This is why improving the quality of childcare in New Jersey is so important. Our children and their futures depend on it.
In the fall, I will propose a three-bill legislative package aiming to raise the standards of childcare in licensed centers, encourage centers to work together to provide certain services and increase access to childcare for more families in the state.
Providing tax credits to highly-rated childcare centers would encourage them to maintain their standards while incentivizing others to make child welfare their top priority.
One of the bills would allow licensed childcare centers that receive three, four or five stars from the standardized rating system, Grow NJ Kids, to be awarded a tax credit in an amount contingent on their rating.
Another bill would allow licensed childcare centers to share certain services. By combining human resources, IT, maintenance and more, these organizations would be able to streamline their efficiency and reduce costs over time. The additional money saved can be used to bolster services and childcare.
However, these improvements won’t matter unless parents have access to those quality childcare centers.
According to a 2015 Economic Policy Institute issue brief, the cost of childcare exceeds the cost of rent for most two-child families. Childcare is one of the biggest expenses in a family’s budget and is especially unaffordable for minimum-wage workers.
Issues with childcare accessibility force millions of parents every year to make career sacrifices such as quitting their jobs, according to the Center for American Progress.
The third bill I will propose will help more families afford the childcare they so desperately need.
It would modify the eligibility criteria for state-subsidized childcare assistance, so that a family’s income can be 300 percent (or less) of the federal poverty level as opposed to the current 250 percent. That would mean a family of four would now be able to make up to $77,250 per year as opposed to around $64,400 to be eligible for assistance.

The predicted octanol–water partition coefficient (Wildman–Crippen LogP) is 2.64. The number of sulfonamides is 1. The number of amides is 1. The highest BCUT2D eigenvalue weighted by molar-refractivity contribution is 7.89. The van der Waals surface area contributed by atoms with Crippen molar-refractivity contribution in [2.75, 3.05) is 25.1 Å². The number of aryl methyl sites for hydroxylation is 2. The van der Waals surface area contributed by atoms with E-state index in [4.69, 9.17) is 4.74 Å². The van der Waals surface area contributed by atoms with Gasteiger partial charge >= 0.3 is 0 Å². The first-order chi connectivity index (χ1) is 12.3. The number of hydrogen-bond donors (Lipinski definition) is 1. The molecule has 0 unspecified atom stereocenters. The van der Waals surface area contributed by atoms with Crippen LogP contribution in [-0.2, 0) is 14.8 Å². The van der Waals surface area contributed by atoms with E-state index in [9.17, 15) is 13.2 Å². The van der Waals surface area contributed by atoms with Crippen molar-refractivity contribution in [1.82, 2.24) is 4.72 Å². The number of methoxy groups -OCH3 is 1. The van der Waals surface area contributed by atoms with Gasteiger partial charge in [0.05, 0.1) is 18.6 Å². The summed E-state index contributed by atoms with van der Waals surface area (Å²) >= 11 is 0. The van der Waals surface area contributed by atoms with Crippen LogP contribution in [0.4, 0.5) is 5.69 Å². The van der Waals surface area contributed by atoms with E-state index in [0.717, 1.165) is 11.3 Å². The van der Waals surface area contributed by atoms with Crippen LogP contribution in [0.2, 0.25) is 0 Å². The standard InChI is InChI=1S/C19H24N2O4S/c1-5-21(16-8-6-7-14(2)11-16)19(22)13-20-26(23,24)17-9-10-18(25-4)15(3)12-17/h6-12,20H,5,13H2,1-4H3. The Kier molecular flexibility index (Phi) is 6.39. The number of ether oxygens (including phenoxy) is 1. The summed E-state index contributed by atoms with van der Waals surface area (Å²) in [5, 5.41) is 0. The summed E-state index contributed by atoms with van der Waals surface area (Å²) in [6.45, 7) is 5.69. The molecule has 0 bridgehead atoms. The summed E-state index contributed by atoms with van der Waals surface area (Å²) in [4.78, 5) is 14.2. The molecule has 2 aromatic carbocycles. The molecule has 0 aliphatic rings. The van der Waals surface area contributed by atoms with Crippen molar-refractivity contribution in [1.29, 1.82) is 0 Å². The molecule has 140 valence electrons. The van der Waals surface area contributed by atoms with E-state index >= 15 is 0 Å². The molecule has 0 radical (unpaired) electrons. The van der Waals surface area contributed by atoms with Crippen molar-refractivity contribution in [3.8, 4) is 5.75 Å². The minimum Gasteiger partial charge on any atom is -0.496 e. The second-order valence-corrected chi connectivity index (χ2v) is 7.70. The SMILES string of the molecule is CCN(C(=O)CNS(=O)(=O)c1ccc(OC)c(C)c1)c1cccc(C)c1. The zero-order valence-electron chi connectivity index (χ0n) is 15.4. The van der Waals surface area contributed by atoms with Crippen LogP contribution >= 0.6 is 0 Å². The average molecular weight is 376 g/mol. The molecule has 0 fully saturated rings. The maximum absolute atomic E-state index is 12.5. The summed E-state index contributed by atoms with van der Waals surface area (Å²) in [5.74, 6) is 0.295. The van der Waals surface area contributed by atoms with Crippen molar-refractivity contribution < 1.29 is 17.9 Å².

Furthermore, the bill would ease the transition for families who no longer qualify for this assistance. Rather than the usual ‘cliff effect’ — where a family has financial aid one day and absolutely none the next — families would receive 50 percent of their previous childcare subsidy for the next 90 days. This would help them adjust to their new childcare expenditures, especially if they only make slightly over the income limit.
It is evident the quality and affordability of childcare must be improved for families throughout our state, and I truly believe taking these steps will help make that possible.
My efforts will not stop here. I will continue to work in Trenton on improving the safety and well-being of our children while increasing access to the tools parents need to ensure their children attain the prosperous and successful lives they deserve.
Legislation entering New Jersey into the Enhanced Nurse Licensure Compact (eNLC) will allow licensed New Jersey nurses to practice in any state that has also entered into this agreement. The bill (A-1597), sponsored by Assembly Democrat Paul Moriarty was signed into law Friday.
Prior to this licensure agreement, nurses had to obtain a license from each state in which they intended to practice nursing. This process involved applications, fees and possibly even testing that could make it more complicated for nurses to relocate or treat patients in other states.
The eNLC requires each participating state to use the same set of standards for licensure so that a nurse from one state will have the necessary qualifications to practice in any of the 33 other states that are a part of the compact.
“It’s now easier than ever for our state to promptly provide nurses with employment when they move here,” said Moriarty (D-Camden, Gloucester). “This helps make New Jersey more appealing to talented professionals throughout the country and ensures that none of their services go to waste upon their arrival.”
The compact not only makes it easier for nurses to move to other locations, but also allows them to partake in the remote treatment of patients in other states via telemedicine, while still practicing nursing in their home state.
Under the eNLC, each state has a representative on an interstate commission that handles the implementation, administration, and regulation of the compact. Each state also has access to a database of any investigations or penalties against nurses in order to monitor their status and suspend or revoke licenses as necessary.